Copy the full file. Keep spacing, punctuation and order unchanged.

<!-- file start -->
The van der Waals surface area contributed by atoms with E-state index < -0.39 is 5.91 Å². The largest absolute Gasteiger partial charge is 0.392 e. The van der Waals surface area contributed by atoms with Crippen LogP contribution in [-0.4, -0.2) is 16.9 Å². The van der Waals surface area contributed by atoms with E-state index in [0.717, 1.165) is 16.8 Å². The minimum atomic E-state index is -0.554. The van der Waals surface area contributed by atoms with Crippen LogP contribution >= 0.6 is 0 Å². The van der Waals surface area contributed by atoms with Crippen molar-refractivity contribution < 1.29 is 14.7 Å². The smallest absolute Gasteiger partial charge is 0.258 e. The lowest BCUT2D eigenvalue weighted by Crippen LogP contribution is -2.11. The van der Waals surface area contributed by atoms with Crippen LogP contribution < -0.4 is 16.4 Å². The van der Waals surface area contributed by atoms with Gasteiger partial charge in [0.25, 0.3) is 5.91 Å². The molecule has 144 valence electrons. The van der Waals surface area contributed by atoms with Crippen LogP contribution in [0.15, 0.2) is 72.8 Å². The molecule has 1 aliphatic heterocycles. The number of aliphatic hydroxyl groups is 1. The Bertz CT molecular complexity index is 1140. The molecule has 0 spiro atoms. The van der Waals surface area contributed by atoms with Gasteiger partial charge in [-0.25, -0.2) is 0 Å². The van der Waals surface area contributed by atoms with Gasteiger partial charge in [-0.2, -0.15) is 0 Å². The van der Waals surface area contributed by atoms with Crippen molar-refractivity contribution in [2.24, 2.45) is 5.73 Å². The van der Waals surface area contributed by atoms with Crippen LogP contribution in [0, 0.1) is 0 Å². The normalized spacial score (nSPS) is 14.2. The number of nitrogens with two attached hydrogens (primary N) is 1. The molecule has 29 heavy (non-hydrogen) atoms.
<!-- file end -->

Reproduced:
The van der Waals surface area contributed by atoms with E-state index < -0.39 is 5.91 Å². The largest absolute Gasteiger partial charge is 0.392 e. The van der Waals surface area contributed by atoms with Crippen LogP contribution in [-0.4, -0.2) is 16.9 Å². The van der Waals surface area contributed by atoms with E-state index in [0.717, 1.165) is 16.8 Å². The minimum atomic E-state index is -0.554. The van der Waals surface area contributed by atoms with Crippen LogP contribution >= 0.6 is 0 Å². The van der Waals surface area contributed by atoms with Crippen molar-refractivity contribution < 1.29 is 14.7 Å². The smallest absolute Gasteiger partial charge is 0.258 e. The lowest BCUT2D eigenvalue weighted by Crippen LogP contribution is -2.11. The van der Waals surface area contributed by atoms with Crippen LogP contribution < -0.4 is 16.4 Å². The van der Waals surface area contributed by atoms with Gasteiger partial charge in [0.25, 0.3) is 5.91 Å². The molecule has 144 valence electrons. The van der Waals surface area contributed by atoms with Crippen LogP contribution in [0.15, 0.2) is 72.8 Å². The molecule has 1 aliphatic heterocycles. The number of aliphatic hydroxyl groups is 1. The Bertz CT molecular complexity index is 1140. The molecule has 0 spiro atoms. The van der Waals surface area contributed by atoms with Gasteiger partial charge in [-0.25, -0.2) is 0 Å². The van der Waals surface area contributed by atoms with Gasteiger partial charge in [-0.2, -0.15) is 0 Å². The van der Waals surface area contributed by atoms with Crippen molar-refractivity contribution in [2.24, 2.45) is 5.73 Å². The van der Waals surface area contributed by atoms with Crippen LogP contribution in [0, 0.1) is 0 Å². The normalized spacial score (nSPS) is 14.2. The number of nitrogens with two attached hydrogens (primary N) is 1. The molecule has 29 heavy (non-hydrogen) atoms.